[extropy-chat] Desirability of Happiness, Etc. (was Are ancestor simulations immoral?)

Lee Corbin lcorbin at tsoft.com
Sun May 28 19:15:38 UTC 2006

Jef writes

> As discussed extensively on this list and elsewhere, if we
> were living in a simulated universe and it were being
> switched on or off, at whatever duty-cycle, there would be...
> no reason to care -- from within the system. 

> So on to happiness and suffering.

> (2) Happiness functions as an indicator of progress toward
> goals,

Only in evolutionarily derived natural circumstances. Drugs
can short-circuit this, which is often very, very good.

>  and for that reason it tends to correspond with what is
> considered good (what is seen to work over increasing scope.)
> But to confuse an indicator of progress with progress itself
> is like confusing a map with the territory and the eventual
> results are not good (they don't work very well.)

That's not necessarily true at all.  As Pearce explains fully,
happiness even when artificially induced can often enhance
progress. Many times we're made unhappy (at the instigation
of our genes) because things aren't going well, and they
[the genes] figuratively figure that strength should be 
saved for sunnier days. But soon sunniness can come from a
bottle, and artificial enthusiasm and joy will bring about
greater individual and collective progress and achievement.

>  Similarly, we can subvert the process and create a feeling
> of happiness directly by technical means, but this too is
> not an intrinsic good,

I disagree.  All other things being equal, I approve of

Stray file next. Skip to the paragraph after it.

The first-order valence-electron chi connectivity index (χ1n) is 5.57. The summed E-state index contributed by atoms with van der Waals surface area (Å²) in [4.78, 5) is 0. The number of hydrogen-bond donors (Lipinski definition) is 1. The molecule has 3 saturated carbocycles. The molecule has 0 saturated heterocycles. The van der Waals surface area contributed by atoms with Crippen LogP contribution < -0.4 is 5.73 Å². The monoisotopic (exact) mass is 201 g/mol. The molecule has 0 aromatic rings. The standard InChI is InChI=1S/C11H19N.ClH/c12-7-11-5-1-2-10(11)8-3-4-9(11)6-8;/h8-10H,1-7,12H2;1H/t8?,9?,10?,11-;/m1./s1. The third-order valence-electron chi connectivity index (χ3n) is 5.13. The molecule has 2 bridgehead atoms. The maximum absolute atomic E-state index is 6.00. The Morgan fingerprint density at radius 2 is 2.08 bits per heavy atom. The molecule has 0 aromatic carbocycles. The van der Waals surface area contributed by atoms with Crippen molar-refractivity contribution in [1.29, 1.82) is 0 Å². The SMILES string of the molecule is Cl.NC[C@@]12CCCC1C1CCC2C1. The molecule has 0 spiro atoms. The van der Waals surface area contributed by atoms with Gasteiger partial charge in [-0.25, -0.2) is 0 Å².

happiness, artificially induced or otherwise. In your
language, then, I consider the happiness itself as an
intrinsic good. (Don't you consider pain in and of itself
an intrinsic evil?)

> When the Buddha said that all life is suffering,
> he was stating a more fundamental truth,

This has to be the greatest one line of bullshit I've
ever seen you endorse! The exact degree that all life
involves suffering is the degree to which our technology
hasn't yet fixed something quite obvious.

> that all life involves gradients that must be continuously
> overcome. 

(yes I know, I didn't let you finish the sentence. But still!)

> It would be a misunderstanding to think one could eliminate
> the gradients of life, but it is a great understanding to
> acknowledge and accept this and thus eliminate subjective
> suffering from the internal model while continuing to
> function in the world. 

Well yes!  But you don't need to beat around the bush. 

> I think we can agree that being blissfully incapacitated is
> not morally superior to striving

I don't see them as at all connected, i.e., I don't see a
necessary trade-off between them at all

> (and therefore tolerating some suffering) to promote ones values.

at the present time  :-)


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